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Convertible Technology: Why it makes sense in refrigerators, but not so much in Air Conditioners

By on May 3, 2022 with 4 Comments  

Imagine that you are in the market to buy a car. You are looking for one that has an automatic transmission (gearless). You want to have freedom from changing gears and ease of driving. But then you come across a model that is automatic transmission but also can change gears. This ability to change gears is being sold as a value proposition to you. Would you be interested in it? If you went to buy a car that is automatic transmission or the ability to change gears automatically, why would a feature that lets you change gears be important to you? There may be scenarios where you may want it, but you do not wish to change gears in most cases manually.

Something similar happens when you are in the market to buy an inverter AC, but you are sold a model that lets you change operating cooling capacity.

Let us understand how an Inverter AC works.

Inverter AC is a variable cooling capacity air conditioner. Like your automatic transmission car, it determines the running capacity of the AC depending on the needs of the room. A room never has a constant heat load. In peak summers, your heat load is more, whereas your heat load is less in off-peak summers. During the daytime, your heat load is more; at night your peak heat load is less. Inverter AC constantly analyzes your heat load and adjusts its cooling capacity depending on the heat load and the temperature setting on your AC, it determines its cooling capacity. Just like how an automatic transmission car determines the running gear depending on the speed of your car.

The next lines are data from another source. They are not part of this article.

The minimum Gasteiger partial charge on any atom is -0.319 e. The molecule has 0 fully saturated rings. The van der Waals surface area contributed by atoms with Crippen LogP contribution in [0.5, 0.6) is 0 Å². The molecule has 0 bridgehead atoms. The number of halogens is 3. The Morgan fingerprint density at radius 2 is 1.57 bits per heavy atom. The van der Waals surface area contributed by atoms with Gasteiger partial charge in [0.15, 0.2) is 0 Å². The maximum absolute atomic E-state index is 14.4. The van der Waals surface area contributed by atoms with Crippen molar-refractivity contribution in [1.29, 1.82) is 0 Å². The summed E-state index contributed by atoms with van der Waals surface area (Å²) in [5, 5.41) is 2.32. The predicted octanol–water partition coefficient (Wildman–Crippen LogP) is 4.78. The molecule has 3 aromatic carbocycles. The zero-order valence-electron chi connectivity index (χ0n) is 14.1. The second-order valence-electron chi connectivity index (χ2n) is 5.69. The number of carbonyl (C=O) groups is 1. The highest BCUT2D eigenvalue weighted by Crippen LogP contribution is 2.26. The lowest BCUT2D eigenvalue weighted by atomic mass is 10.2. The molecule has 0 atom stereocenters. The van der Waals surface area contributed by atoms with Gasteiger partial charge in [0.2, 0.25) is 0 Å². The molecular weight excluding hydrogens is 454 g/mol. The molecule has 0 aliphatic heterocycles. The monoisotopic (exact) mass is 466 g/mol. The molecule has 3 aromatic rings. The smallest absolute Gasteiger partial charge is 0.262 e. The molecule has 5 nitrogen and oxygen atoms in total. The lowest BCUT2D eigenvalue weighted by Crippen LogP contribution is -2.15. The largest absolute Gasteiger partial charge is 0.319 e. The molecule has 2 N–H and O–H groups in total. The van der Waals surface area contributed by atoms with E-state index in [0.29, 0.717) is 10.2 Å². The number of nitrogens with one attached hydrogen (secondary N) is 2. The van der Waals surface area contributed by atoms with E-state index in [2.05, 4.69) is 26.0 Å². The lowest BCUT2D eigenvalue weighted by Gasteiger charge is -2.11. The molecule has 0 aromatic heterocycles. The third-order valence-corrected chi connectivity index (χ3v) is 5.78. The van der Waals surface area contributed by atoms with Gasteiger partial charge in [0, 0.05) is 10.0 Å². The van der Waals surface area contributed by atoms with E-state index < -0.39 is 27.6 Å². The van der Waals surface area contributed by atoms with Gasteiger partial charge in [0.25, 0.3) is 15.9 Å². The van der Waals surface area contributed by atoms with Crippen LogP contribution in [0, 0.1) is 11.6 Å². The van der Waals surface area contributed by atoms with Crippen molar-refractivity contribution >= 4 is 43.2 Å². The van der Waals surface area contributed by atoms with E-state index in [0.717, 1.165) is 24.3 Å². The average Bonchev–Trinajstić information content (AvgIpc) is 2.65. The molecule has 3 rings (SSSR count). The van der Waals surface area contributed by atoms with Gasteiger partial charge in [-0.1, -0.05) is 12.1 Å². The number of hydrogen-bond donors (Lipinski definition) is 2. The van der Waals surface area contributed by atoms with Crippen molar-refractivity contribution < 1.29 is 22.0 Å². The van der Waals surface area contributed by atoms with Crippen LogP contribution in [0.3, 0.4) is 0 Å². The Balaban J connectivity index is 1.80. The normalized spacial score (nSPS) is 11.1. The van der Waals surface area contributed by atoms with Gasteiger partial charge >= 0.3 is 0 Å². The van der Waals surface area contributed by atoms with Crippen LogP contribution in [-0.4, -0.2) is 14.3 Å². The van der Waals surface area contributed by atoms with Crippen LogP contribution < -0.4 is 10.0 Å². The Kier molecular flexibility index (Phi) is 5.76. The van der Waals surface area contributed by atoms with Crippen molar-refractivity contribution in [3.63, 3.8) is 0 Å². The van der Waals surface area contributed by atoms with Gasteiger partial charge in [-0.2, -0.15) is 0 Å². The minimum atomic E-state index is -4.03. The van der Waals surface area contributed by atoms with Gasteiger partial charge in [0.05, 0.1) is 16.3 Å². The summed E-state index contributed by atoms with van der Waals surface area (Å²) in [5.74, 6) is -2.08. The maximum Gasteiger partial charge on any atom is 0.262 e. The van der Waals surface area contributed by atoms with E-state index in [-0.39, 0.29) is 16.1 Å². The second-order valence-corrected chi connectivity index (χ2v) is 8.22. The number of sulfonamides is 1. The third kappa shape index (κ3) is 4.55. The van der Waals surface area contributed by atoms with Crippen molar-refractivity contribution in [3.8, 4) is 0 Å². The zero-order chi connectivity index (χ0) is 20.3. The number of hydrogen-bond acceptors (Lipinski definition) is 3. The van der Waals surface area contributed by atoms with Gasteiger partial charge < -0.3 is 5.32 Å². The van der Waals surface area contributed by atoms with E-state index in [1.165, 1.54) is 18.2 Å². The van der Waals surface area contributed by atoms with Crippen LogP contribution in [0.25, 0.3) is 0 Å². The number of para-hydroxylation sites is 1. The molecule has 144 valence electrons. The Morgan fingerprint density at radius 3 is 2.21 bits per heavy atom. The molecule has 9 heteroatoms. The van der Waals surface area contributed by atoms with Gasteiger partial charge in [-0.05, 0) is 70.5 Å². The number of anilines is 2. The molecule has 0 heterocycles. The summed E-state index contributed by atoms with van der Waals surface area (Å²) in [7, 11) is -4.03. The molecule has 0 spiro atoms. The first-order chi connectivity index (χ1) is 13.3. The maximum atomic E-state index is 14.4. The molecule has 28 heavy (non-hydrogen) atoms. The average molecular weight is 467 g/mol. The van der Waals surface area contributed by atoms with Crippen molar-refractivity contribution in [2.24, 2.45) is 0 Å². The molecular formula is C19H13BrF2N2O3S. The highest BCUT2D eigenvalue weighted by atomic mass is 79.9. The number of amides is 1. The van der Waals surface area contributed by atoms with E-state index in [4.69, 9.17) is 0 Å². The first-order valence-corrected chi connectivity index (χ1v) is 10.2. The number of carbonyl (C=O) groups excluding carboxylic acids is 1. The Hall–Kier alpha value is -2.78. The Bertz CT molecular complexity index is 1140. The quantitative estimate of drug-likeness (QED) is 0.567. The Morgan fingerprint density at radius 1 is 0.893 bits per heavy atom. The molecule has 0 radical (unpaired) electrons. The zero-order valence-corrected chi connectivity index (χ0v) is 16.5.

The automatic transmission car will automatically run at a lower gear if your speed is less. Similarly, when your heat load is less, or you keep your AC at higher temperature settings, the inverter AC will automatically run at a lower capacity. You need not set it manually. If your heat load is high or you have set the AC at a lower temperature, then the inverter AC will automatically run at a higher capacity, and you need not set it manually.

Temperature setting plays a big role.

What is important to understand over here is the role of the temperature setting. Temperature is a measure of heat in the room. A higher temperature means more heat in the room and a lower temperature means less heat in the room. If you set your AC temperature to 20 degrees, then it means that you want lesser heat in the room (or excessive cold). The AC will thus have to work more to remove the heat from the room and thus it means that it has to work harder. If you want to run your car at a speed of 120 kmph, then your car’s engine has to work more, work harder. If you run your car on 1st gear and expect that your car will reach the speed of 120 kmph, it will not happen.